With the New Year only a few hours away, we set sail for Blind Bay. The plan was to find some fast ice, sea water that has frozen solid on the surface, and is also attached to the shore holding it in place. We would wedge the ship into it, just as we did for the polar plunge, and be able to get off the boat and ring in 2009 with a party on the ice.
On the way east to Blind Bay we dipped southward into what would be our southernmost point on the entire trip: 67¼ 36' 65". At that latitude and time of year the sun was well above the horizon all the time, so we'd truly ring in the year with the midnight sun.
After edging around the island we headed into Blind Bay, an enclosed area that, judging from the latest satellite ice charts would still have fast ice in it. Unfortunately when we got there the ice was rotten: fast ice that has become so soft and thin that it's not far from breaking apart into a billion bits of free-floating ice. Certainly not safe to walk on! We drove the ship into the endless expanse of ice with the intent of wedging the ship fast as we had done the day before, but it was not to be. We hit the ice, engines blazing, only to rise up a bit , cut the ice ahead of us, and continue on into the solid white desert of ice, marred only by the occasional penguin or seal track.
Hoping to encounter more solid ice, we plowed on in, leaving a slurry of ice and water in a trail behind us. After breaking over a mile in to the ice it became clear that it wasn't going to get any thicker, and we came to a halt completely surrounded by thin ice, save for a mile-long track of slush off the stern.
Nearly midnight now (though still bright as it had been all day) we all, guests and crew, gathered on the stern and welcomed in the new year. The day was even more special for the largely Ukrainian crew, as the Ukrainian January 1st is New Years and Christmas all rolled up in to one, and is far and away their biggest holiday of the year.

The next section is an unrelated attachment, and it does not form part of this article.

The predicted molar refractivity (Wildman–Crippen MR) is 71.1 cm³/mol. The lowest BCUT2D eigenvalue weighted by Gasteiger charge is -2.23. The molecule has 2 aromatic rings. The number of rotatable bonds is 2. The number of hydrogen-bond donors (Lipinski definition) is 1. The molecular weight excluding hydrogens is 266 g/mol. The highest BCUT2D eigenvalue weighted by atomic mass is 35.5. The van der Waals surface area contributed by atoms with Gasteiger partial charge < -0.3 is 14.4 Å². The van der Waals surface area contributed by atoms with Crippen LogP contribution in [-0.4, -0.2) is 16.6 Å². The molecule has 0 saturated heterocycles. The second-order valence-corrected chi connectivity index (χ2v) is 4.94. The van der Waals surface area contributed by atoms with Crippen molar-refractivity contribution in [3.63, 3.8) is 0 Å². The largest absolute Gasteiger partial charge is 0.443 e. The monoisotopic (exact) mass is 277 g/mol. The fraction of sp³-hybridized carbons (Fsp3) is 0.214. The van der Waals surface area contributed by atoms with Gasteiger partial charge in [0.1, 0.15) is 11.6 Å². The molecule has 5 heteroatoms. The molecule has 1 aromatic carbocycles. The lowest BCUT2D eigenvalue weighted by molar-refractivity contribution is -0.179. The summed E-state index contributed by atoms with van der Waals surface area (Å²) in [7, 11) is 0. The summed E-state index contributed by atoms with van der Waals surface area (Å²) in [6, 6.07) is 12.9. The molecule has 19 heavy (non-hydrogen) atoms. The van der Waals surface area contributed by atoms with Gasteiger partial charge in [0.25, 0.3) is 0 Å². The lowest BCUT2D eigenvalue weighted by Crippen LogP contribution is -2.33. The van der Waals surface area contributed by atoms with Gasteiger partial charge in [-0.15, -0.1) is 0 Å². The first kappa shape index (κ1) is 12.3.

As per naval tradition, at the stroke of midnight the oldest person aboard (in this case, Uncle Alan) rings out the old year by striking the ship's bell twelve times, and then the youngest person aboard (Philip, 18 years old and one of the crew-in-training) strikes the bell another 12 times to ring in the new year.
The captain had made sure we flew a flag for most of the nationalities represented on the ship (in this case, American, Swedish, French and British), and we all, passengers and crew alike, partied with flags, bubbly and bubbles until we remembered how late it was, and that tomorrow would be another busy day!
With this chapter, we're also adding a map of our travels so far to the bottom of each page, to give folks a better idea of exactly where on the Peninsula each chapter took place. Check it out below!
Read the next chapter: Day 7: Crystal Sound Icebreaker
Table of Contents:
Introduction: Telling the Story posted Jan 10, 2009
Day 0: Positioning posted Jan 12, 2009
Leaving, on a jet plane posted Jan 12, 2009
Day 1: The Herc posted Jan 15, 2009
Day 1: Penguino posted Jan 16, 2009
Day 2: Chicken posted Jan 17, 2009
Day 2: Leopard posted Jan 19, 2009
Day 2: Snow Day posted Jan 22, 2009
Day 2: Shipwreck posted Jan 26, 2009
Day 2: Totally Tabular posted Jan 27, 2009
Day 3: Gentoo Cute posted Jan 29, 2009
Day 3: Lichen Shag Glacier posted Feb 3, 2009
Day 3: Palmer Station Visit posted Feb 9, 2009
Day 4: Icy Penguins posted Feb 11, 2009
Day 4: Adelie Awesome posted Feb 15, 2009
Day 4: Leopard Seal Attack posted Feb 17, 2009
Day 4: Kayak posted Feb 19, 2009
Day 4: Vernadsky Station Visit posted Feb 23, 2009
Day 4: Vernadsky Sunset posted Feb 25, 2009
Day 5: Antarctic Circle posted Feb 27, 2009
Day 5: Polar Plunge posted Mar 5, 2009
Day 5: Mouth of The Gullet posted Mar 13, 2009
Day 5: Ice Camping posted Mar 18, 2009
Day 6: Flamingos on Ice posted Mar 20, 2009
Day 6: Mountain Climbing posted Mar 24, 2009
Day 6: Ice Textures posted Mar 26, 2009
» Day 6: Antarctic New Years posted Apr 2, 2009
Day 7: Crystal Sound Icebreaker posted Apr 9, 2009
Day 7: Abandoned Antarctica: Base W - Part 1 posted Apr 17, 2009
Day 7: Abandoned Antarctica: Base W - Part 2 posted Apr 21, 2009
Day 8: Bird Watching in the Fish Islands posted Apr 23, 2009
Day 8: Icee Day - Part 1 posted May 5, 2009
Day 8: Icee Day - Part 2 posted May 11, 2009
Day 9: Port Lockroy - Base A posted May 20, 2009
Bonus Chapter: Baby Penguins! posted May 21, 2009
Day 9: Antarctic Humpback Whales posted June 3, 2009
Day 9: Dallmann Butt Sliding posted June 11, 2009
Day 10: Birthday Whales posted June 23, 2009
Day 10: Hannah Point Part 1: The Birds posted July 15, 2009
Day 10: Hannah Point Part 2: Elephant Seals posted July 22, 2009
Day 10: Deception Island - Part 1: Walking on the Moon posted Dec 11, 2009
Day 10: Deception Island - Part 2: The Martian Chronicles of Oz posted Dec 15, 2009
Day 11: Emperor Penguins posted Jan 8, 2010
Day 12: Black and White and Pink All Over posted Aug 4, 2011
More chapters posted every few days...
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